Abstract 543: The Janus-Faced Transcription Factor Sister-of-Mammalian Grainyhead: 2 Isoforms with Opposing Effects in Endothelial Cells and in Vivo
Maintenance of apoptosis protection and migratory capacity are absolutely required for proper endothelial function. Several pathways are described, which are necessary for these processes including activation of the protein kinase B (Akt) and the endothelial nitric oxide synthase (eNOS). Recently, we identified a new player, the transcription factor sister-of-mammalian grainyhead (SOM)/Grainyhead-like 3, which demonstrated anti-apoptotic and pro-migratory properties in endothelial cells (EC).
In humans, three isoforms of SOM are expressed, two of which, SOM1 and SOM3, are derived from an alternatively spliced transcript. SOM3 lacks exon 2, described to contain the putative transactivation domain, and thus, has been suggested to be a repressor. SOM1 and SOM3 are co-expressed in numerous tissues, however, their exact cellular functions have not been investigated so far.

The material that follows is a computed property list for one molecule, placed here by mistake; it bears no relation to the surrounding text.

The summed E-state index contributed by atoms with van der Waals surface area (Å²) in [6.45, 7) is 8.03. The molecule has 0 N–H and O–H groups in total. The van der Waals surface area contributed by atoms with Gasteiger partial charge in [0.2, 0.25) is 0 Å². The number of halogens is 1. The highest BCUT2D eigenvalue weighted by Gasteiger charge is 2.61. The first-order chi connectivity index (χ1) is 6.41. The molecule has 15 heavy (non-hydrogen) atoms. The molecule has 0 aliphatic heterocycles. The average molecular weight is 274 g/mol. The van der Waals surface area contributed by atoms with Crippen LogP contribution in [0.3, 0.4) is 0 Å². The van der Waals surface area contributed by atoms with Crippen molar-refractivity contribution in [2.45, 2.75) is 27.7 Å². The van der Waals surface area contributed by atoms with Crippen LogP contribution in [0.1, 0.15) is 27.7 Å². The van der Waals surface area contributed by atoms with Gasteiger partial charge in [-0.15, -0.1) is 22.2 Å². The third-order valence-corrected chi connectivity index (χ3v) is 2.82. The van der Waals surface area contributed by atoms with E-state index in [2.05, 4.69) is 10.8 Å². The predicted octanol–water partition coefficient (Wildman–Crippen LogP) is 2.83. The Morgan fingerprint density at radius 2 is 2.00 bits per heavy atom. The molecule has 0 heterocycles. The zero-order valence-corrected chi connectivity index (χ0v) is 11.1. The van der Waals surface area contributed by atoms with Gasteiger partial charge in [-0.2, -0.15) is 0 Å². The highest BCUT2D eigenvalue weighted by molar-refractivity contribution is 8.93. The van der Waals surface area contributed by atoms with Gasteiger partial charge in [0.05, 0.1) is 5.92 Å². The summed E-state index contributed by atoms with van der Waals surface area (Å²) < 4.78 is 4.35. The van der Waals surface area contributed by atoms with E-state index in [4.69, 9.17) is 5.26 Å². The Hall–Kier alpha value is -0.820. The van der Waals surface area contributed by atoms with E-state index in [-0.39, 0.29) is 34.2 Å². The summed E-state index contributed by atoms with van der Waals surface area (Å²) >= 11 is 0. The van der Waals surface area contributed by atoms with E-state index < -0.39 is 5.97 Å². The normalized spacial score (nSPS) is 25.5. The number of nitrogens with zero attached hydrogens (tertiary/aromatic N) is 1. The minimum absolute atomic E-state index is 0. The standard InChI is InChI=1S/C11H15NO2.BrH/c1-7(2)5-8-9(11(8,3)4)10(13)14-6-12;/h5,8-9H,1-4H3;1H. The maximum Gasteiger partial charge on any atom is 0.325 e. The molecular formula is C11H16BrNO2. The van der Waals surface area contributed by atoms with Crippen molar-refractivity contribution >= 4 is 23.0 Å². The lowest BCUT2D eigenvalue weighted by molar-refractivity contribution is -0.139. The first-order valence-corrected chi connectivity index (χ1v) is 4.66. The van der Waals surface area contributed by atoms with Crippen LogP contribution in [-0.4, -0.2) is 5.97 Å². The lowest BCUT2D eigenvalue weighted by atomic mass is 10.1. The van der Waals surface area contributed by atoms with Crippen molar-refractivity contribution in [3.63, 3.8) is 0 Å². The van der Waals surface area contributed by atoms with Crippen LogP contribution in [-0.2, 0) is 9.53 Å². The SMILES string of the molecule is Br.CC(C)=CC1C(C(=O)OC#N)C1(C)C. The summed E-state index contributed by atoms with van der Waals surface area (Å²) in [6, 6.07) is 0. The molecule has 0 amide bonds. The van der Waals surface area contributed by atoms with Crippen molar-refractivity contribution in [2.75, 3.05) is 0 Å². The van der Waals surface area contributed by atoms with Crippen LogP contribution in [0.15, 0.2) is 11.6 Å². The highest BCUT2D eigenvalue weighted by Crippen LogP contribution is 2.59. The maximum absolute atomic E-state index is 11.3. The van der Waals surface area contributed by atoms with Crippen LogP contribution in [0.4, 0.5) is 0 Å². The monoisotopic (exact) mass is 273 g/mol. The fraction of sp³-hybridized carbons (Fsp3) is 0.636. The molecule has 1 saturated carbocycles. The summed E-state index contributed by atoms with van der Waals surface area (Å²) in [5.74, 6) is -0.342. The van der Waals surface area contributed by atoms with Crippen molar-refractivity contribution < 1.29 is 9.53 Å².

Here we demonstrate that SOM1 and SOM3 are expressed in primary human EC. In contrast to published data, which were based on a yeast two hybrid analysis with isolated domains, we could show that both full length proteins are transcriptional activators. Moreover, they have opposing functions in EC and in a whole animal model. Overexpression of SOM1 inhibited apoptosis and induced migration of EC. The latter effect could be due to the observed activation of eNOS and its upstream regulator Akt. On the contrary, SOM3 has no effect on apoptosis and significantly inhibits migration and eNOS activation. To assess the in vivo relevance of the opposing effects of SOM1 and SOM3, we made use of zebrafish as a whole animal model. SOM3, but not SOM1, induced severe malformations in embryos and reduced the number of normally developed embryos significantly. Microarray analyses showed that SOM1 and SOM3 have some overlapping, but an even larger number of distinct target genes.
Our data suggest that the opposing effects of the two SOM isoforms are mediated by transcriptome alterations and that a switch in isoform expression could change the cellular fate with dramatic consequences for a whole organism.
- © 2012 by American Heart Association, Inc.